By Alline Cormier
This article contains spoilers.
The question: What is a woman? is being asked with increasing regularity in news outlets and of politicians, medical professionals, and sports bodies, among others. Some seem to think a woman is a feeling in a man’s head, a collection of regressive sex stereotypes, or a hormone level. Anyone with a brain and a backbone can tell you a woman is an adult female human. This was established ages ago, and the question only began stumping (some) people in the last few years.
Many Hollywood movies have muddied the water, for example, Lars and the Real Girl (2007), which I discussed here. It is by no means the only feature film to normalize artificial females and explore what it is to be a woman, a more recent example being Her, released in 2013. Similarly to Lars, Her presents a man-made creation as a female and treats it like a real woman, thereby dehumanizing women. Her grooms viewers to consider artificial intelligence (AI) females as women. Leading viewers to see women as less than human paves the way for markets that profit from using women as parts (e.g. surrogacy)—very dangerous ground indeed.
Her is a critically acclaimed film, nominated for four Oscars, including best picture, and winner of the Best Writing, Original Screenplay Oscar. Its writer-director, Spike Jonze, took home many other awards, including the Best Screenplay award at the Golden Globes. Her made over US$48 million at the worldwide box office, plus an estimated additional US$6 million in DVD and Blu-ray sales in the United States alone. For her performance as Her’s lead female Scarlett Johansson won a few best actress/best supporting actress awards, including at the Rome Film Festival, and was nominated for numerous other awards. Joaquin Phoenix, who plays Her’s protagonist, was nominated for over a dozen acting awards.
Her is the futuristic story, set in Los Angeles and partly filmed in Shanghai, of a lonely American professional letter writer named Theodore (Theo, played by 39-year-old Phoenix) who falls in love with his artificially intelligent operating system (OS), named Samantha (voiced by 29-year-old Johansson). Johansson gets no screen time, but as Theo’s love interest she has many lines. The story centers on Theo’s sex life and he has sexual experiences with several women but his longest lasting romantic relationship is with his new OS. He is in the process of divorcing Catherine (Rooney Mara), but we see little of her. Despite the fact that Theo has phone sex with women he has never met, says he “can’t even prioritize between video games and Internet porn,” looks at nude pictures of a pregnant woman he doesn’t know (on the subway), and says of a blind date, “I wanted somebody to fuck me. I wanted somebody to want me to fuck them,” he is portrayed as sweet and is continually reassured and comforted by females about his bizarre behavior, including for choosing to have a relationship with an OS rather than a real woman.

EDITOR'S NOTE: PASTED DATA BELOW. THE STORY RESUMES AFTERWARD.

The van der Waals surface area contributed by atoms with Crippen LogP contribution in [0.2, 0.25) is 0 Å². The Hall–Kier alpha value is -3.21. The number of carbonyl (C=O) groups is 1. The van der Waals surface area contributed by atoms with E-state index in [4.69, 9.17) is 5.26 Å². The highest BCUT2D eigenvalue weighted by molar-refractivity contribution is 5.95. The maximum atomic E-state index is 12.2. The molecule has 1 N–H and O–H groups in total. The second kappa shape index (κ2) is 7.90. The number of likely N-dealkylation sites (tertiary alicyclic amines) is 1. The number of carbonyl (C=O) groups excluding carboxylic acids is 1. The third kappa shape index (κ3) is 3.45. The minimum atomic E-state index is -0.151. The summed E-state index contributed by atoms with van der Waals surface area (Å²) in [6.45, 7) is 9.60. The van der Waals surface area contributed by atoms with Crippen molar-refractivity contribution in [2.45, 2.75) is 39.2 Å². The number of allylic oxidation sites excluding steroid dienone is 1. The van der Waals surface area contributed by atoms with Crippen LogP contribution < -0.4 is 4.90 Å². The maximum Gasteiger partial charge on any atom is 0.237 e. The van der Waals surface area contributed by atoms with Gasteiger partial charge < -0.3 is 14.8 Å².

American director Spike Jonze, who in 2013 was already well known for Being John Malkovich and Where the Wild Things Are, among other films—not to mention directing music videos for the Beastie Boys—uses various devices to normalize men owning artificial females and to dehumanize women in Her: a portrayal of Theo as sweet and gifted; anthropomorphizing language; a depiction of the OS as a thinking, feeling, female being; presenting the AI girlfriend as (emotionally) beneficial; and acceptance of the AI girlfriend by a woman. These devices, working together, groom viewers to consider AI females as women. Consequently, they merit analysis.
Theodore is portrayed as a sweet, gifted, vulnerable man. He receives much praise throughout, mostly about his gifted writing. Consider just a few examples of things other characters say of him and the letters he writes for his clients: “You’re the writer Paul loves. He’s always reading me your letters. They’re really beautiful,” “It’s very touching,” “You’re very perceptive.” Theo’s colleague and friend, Paul (Chris Pratt), says Theo is more evolved than he is. Viewers are shown Theo’s tender memories of Catherine through flashbacks. ‘Blind Date’ (played by Olivia Wilde) tells him he is romantic, compares him to a “little puppy dog,” and describes something he did as sweet. ‘Samantha’ repeatedly calls him sweetheart. Though ‘Blind Date’ ends up calling him a “creepy dude” and Catherine criticizes him, overall Jonze depicts Theo favorably. The protagonist’s words receive much (admiring) attention, which naturally leads us to examine the film’s language.
Her frame capture (Theo)
Anthropomorphizing language is used to humanize the female sounding OS and normalize men owning artificial females. The OS is given a woman’s name (Samantha), and Theo uses female pronouns to refer to it. The film is full of examples of Theo speaking to it as if it were a real woman. Consider just one example: he says to it, “You feel real to me, Samantha,” and it replies, “Thank you, Theodore, that means a lot to me.” He speaks to it like this at home, at work, in transit, at the beach, etc. (via his camera phone and an earbud). His constant use of this anthropomorphizing language humanizes the OS and normalizes men’s use of artificial females. The OS’ lines, voiced by A-list actress Johansson, work hand in hand with Theo’s anthropomorphizing language to humanize the female sounding OS.